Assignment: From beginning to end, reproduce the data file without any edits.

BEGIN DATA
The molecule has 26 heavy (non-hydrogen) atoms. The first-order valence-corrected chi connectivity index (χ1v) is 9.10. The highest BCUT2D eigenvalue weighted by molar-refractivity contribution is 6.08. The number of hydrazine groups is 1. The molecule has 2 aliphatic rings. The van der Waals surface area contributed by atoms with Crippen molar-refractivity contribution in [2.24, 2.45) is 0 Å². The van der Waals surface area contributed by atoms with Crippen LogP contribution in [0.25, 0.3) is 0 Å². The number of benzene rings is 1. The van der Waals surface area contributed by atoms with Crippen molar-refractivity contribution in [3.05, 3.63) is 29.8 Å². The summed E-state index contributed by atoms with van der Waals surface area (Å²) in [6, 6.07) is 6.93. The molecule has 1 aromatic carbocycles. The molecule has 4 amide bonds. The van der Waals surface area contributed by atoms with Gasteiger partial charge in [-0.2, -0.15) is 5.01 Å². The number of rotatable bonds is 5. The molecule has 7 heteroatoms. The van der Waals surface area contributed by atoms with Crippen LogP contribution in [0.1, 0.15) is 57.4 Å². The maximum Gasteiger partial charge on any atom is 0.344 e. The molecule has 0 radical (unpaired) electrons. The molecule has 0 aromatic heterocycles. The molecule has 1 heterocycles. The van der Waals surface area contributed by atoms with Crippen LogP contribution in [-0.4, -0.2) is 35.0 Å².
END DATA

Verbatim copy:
The molecule has 26 heavy (non-hydrogen) atoms. The first-order valence-corrected chi connectivity index (χ1v) is 9.10. The highest BCUT2D eigenvalue weighted by molar-refractivity contribution is 6.08. The number of hydrazine groups is 1. The molecule has 2 aliphatic rings. The van der Waals surface area contributed by atoms with Crippen molar-refractivity contribution in [2.24, 2.45) is 0 Å². The van der Waals surface area contributed by atoms with Crippen LogP contribution in [0.25, 0.3) is 0 Å². The number of benzene rings is 1. The van der Waals surface area contributed by atoms with Crippen molar-refractivity contribution in [3.05, 3.63) is 29.8 Å². The summed E-state index contributed by atoms with van der Waals surface area (Å²) in [6, 6.07) is 6.93. The molecule has 1 aromatic carbocycles. The molecule has 4 amide bonds. The van der Waals surface area contributed by atoms with Gasteiger partial charge in [-0.2, -0.15) is 5.01 Å². The number of rotatable bonds is 5. The molecule has 7 heteroatoms. The van der Waals surface area contributed by atoms with Crippen LogP contribution in [0.1, 0.15) is 57.4 Å². The maximum Gasteiger partial charge on any atom is 0.344 e. The molecule has 0 radical (unpaired) electrons. The molecule has 0 aromatic heterocycles. The molecule has 1 heterocycles. The van der Waals surface area contributed by atoms with Crippen LogP contribution in [-0.4, -0.2) is 35.0 Å².